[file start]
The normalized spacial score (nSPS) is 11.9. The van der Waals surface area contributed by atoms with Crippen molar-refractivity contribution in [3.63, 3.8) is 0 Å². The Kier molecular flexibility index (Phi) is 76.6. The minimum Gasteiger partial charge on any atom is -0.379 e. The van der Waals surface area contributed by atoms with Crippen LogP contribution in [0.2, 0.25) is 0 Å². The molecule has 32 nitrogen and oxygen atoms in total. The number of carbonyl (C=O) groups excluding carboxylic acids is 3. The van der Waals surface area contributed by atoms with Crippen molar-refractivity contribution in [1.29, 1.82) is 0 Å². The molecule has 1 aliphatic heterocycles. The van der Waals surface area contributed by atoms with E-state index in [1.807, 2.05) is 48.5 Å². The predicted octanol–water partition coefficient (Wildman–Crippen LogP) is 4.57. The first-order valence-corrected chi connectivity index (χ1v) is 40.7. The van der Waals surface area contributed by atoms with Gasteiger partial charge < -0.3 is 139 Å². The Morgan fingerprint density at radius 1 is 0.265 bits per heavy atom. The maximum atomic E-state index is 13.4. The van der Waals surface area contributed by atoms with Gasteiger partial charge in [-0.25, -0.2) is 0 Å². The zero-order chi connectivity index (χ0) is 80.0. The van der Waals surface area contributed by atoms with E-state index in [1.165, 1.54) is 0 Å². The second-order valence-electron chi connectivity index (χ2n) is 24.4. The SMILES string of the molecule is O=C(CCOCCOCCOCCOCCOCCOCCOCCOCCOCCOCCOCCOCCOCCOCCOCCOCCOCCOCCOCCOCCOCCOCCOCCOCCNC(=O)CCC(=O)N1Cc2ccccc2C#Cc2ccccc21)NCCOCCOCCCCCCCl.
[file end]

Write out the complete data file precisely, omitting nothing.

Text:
The normalized spacial score (nSPS) is 11.9. The van der Waals surface area contributed by atoms with Crippen molar-refractivity contribution in [3.63, 3.8) is 0 Å². The Kier molecular flexibility index (Phi) is 76.6. The minimum Gasteiger partial charge on any atom is -0.379 e. The van der Waals surface area contributed by atoms with Crippen LogP contribution in [0.2, 0.25) is 0 Å². The molecule has 32 nitrogen and oxygen atoms in total. The number of carbonyl (C=O) groups excluding carboxylic acids is 3. The van der Waals surface area contributed by atoms with Crippen molar-refractivity contribution in [1.29, 1.82) is 0 Å². The molecule has 1 aliphatic heterocycles. The van der Waals surface area contributed by atoms with E-state index in [1.807, 2.05) is 48.5 Å². The predicted octanol–water partition coefficient (Wildman–Crippen LogP) is 4.57. The first-order valence-corrected chi connectivity index (χ1v) is 40.7. The van der Waals surface area contributed by atoms with Gasteiger partial charge < -0.3 is 139 Å². The Morgan fingerprint density at radius 1 is 0.265 bits per heavy atom. The maximum atomic E-state index is 13.4. The van der Waals surface area contributed by atoms with Gasteiger partial charge in [-0.25, -0.2) is 0 Å². The zero-order chi connectivity index (χ0) is 80.0. The van der Waals surface area contributed by atoms with E-state index in [1.165, 1.54) is 0 Å². The second-order valence-electron chi connectivity index (χ2n) is 24.4. The SMILES string of the molecule is O=C(CCOCCOCCOCCOCCOCCOCCOCCOCCOCCOCCOCCOCCOCCOCCOCCOCCOCCOCCOCCOCCOCCOCCOCCOCCNC(=O)CCC(=O)N1Cc2ccccc2C#Cc2ccccc21)NCCOCCOCCCCCCCl.